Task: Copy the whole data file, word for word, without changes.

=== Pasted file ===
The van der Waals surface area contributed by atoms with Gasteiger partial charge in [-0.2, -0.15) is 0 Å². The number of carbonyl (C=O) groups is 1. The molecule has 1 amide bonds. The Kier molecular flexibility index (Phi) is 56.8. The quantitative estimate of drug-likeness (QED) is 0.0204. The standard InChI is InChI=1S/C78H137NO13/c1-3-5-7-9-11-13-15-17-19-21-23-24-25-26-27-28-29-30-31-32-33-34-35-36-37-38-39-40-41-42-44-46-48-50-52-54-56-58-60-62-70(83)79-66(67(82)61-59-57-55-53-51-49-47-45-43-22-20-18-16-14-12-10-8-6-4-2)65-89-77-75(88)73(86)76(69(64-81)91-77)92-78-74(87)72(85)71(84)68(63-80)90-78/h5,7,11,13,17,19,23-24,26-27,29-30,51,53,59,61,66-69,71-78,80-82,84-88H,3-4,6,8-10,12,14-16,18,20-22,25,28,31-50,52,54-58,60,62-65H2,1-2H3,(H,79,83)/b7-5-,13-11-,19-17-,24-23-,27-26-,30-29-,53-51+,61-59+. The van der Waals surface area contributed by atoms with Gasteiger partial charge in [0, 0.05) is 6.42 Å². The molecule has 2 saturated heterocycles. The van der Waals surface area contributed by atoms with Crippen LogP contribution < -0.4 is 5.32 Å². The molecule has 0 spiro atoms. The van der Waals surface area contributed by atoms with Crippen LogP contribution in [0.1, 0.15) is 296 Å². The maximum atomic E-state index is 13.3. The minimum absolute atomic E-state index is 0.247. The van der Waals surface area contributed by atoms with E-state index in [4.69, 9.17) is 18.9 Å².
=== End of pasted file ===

The van der Waals surface area contributed by atoms with Gasteiger partial charge in [-0.2, -0.15) is 0 Å². The number of carbonyl (C=O) groups is 1. The molecule has 1 amide bonds. The Kier molecular flexibility index (Phi) is 56.8. The quantitative estimate of drug-likeness (QED) is 0.0204. The standard InChI is InChI=1S/C78H137NO13/c1-3-5-7-9-11-13-15-17-19-21-23-24-25-26-27-28-29-30-31-32-33-34-35-36-37-38-39-40-41-42-44-46-48-50-52-54-56-58-60-62-70(83)79-66(67(82)61-59-57-55-53-51-49-47-45-43-22-20-18-16-14-12-10-8-6-4-2)65-89-77-75(88)73(86)76(69(64-81)91-77)92-78-74(87)72(85)71(84)68(63-80)90-78/h5,7,11,13,17,19,23-24,26-27,29-30,51,53,59,61,66-69,71-78,80-82,84-88H,3-4,6,8-10,12,14-16,18,20-22,25,28,31-50,52,54-58,60,62-65H2,1-2H3,(H,79,83)/b7-5-,13-11-,19-17-,24-23-,27-26-,30-29-,53-51+,61-59+. The van der Waals surface area contributed by atoms with Gasteiger partial charge in [0, 0.05) is 6.42 Å². The molecule has 2 saturated heterocycles. The van der Waals surface area contributed by atoms with Crippen LogP contribution < -0.4 is 5.32 Å². The molecule has 0 spiro atoms. The van der Waals surface area contributed by atoms with Crippen LogP contribution in [0.1, 0.15) is 296 Å². The maximum atomic E-state index is 13.3. The minimum absolute atomic E-state index is 0.247. The van der Waals surface area contributed by atoms with E-state index in [4.69, 9.17) is 18.9 Å².